With respect to the assistance received in preparing your application, I want to make sure that all applicants are evaluated on a level playing field. Most students take the time to prepare their application on their own, and will probably reach out to friends and family or the prelaw advisor at their college or university for guidance on essay ideas or proofreading. That's fine, and we hope and expect that you'll use these resources (though you should still disclose it on your application). However, some applicants go much further. For example, some students pay a lot of money for professional consultants -- some of whom are former admissions officials -- to help package their applications, which usually involves significant help on their personal statements. Others may get a similar level of feedback and editing from people they know. Now, a student who receives assistance on his or her application won't be automatically penalized or rejected. But I would like to know if a student received any help and to what extent: after all, I'm interested in evaluating the ideas and writing of the applicant, not those of the people who helped him or her. Most importantly, I want students who don't get a lot of assistance, or choose not to spend $500 or $5,000 dollars on a professional packaging service, to feel confident that their application -- even if it is not as slick and polished as some others -- will still get due, and fair, consideration
If you are considering getting an admissions consultant, think about why you need one. There's no blueprint for a law school application, and the most important thing about a personal statement, in my opinion, is authenticity. The only way to achieve that is to write your personal statement yourself, in your own voice. Honestly, there's not a lot of feedback about your personal statement that a "professional" consultant can give that someone who knows you well -- a friend, family member, or a trusted professor or college advisor -- couldn't give as well. Moreover, your PS is not necessarily the most important part of your application. The other aspects of your application, including your academic record, and your recommendations, tell admissions committees volumes about you, and no consultant can change or package those. Finally, remember that whatever type of assistance you receive, you must certify that your essays are your *original* work, which means that no one should be redrafting or rewording your essays except for you. My advice? Save your money for law school -- you're going to need it.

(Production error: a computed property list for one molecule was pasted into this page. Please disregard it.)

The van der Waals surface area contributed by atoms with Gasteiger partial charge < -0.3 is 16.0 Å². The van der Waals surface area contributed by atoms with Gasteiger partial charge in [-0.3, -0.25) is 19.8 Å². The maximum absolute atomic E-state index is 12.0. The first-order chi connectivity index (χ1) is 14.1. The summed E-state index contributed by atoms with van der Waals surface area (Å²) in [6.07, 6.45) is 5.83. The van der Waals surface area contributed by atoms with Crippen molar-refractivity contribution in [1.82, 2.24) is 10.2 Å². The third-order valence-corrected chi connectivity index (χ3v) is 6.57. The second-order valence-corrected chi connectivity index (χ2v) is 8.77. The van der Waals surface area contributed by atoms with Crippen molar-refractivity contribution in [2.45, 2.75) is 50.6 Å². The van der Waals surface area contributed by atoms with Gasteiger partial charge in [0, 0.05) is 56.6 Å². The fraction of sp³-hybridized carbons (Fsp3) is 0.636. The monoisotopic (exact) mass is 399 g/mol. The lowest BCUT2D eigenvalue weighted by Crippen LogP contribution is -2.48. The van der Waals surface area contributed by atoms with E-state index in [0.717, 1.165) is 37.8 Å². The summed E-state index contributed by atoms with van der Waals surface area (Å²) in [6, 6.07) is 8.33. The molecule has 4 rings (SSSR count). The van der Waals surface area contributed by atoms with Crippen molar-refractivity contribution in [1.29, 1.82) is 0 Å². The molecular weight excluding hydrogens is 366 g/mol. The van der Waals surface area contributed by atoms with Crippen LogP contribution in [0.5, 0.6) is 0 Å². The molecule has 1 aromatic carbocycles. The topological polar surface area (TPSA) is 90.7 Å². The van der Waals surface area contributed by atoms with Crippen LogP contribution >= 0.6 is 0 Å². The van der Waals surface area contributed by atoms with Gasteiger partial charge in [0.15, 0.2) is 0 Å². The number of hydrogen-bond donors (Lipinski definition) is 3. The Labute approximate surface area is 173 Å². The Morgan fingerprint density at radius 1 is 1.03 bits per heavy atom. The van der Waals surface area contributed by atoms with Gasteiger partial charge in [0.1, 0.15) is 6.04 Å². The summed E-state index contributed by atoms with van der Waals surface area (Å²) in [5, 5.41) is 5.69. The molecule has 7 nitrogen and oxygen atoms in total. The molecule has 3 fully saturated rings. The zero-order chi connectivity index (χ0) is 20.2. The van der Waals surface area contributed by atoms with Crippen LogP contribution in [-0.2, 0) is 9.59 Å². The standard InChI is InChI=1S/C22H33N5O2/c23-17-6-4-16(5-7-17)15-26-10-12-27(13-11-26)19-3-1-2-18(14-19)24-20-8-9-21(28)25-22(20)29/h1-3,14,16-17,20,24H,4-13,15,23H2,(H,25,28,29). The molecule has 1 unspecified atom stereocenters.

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Hey everyone. As Asha mentioned in her post, I'm the new Director of Recruitment at the law school. I'm excited to be back here at the Law School in the admissions office for the new school year!
Even though I'm sad to see the summer end, I'm happy that it's the first week of September - what can I say, I was always one of those kids who loved the beginning of school! Maybe it's the crispness in the air, the sight of new faces, or the building coming to life after a quiet summer in New Haven, but it's definitely one of my favorite weeks of the year.
When I was a student at the Law School (back in the early years of this decade) one of the places I loved to visit in New Haven was East Rock Park. It's just a short drive from the Law School or a great walk from the East Rock neighborhood. (http://www.law.yale.edu/admissions/eastrock.asp) It was a beautiful day for a stroll, but since I have a lot of ground to cover in the first few weeks of the academic year, I thought I would take a quick drive up there - not before grabbing a sandwich at Atticus, of course. The park has amazing views of New Haven and the Long Island Sound. Anyone who thinks New Haven isn't pretty, needs to make this trip! On a clear day, you can even see across the sound to Long Island. As my lunch hour ticked away, I enjoyed the view and took in the sights and sounds of a family picnic nearby. I remember my classmates used to escape the rigors of the Law School on sunny days by hiking to the top of the park to barbecue, toss a Frisbee or just to get away. This time it was simply a beautiful place to enjoy a quiet, end-of-summer afternoon.
I finished my tomato panino (I do recommend, by the way) and drove back down the hill to the law school, ready to meet the new faces and share with new students why New Haven and Yale are a great place to be in school.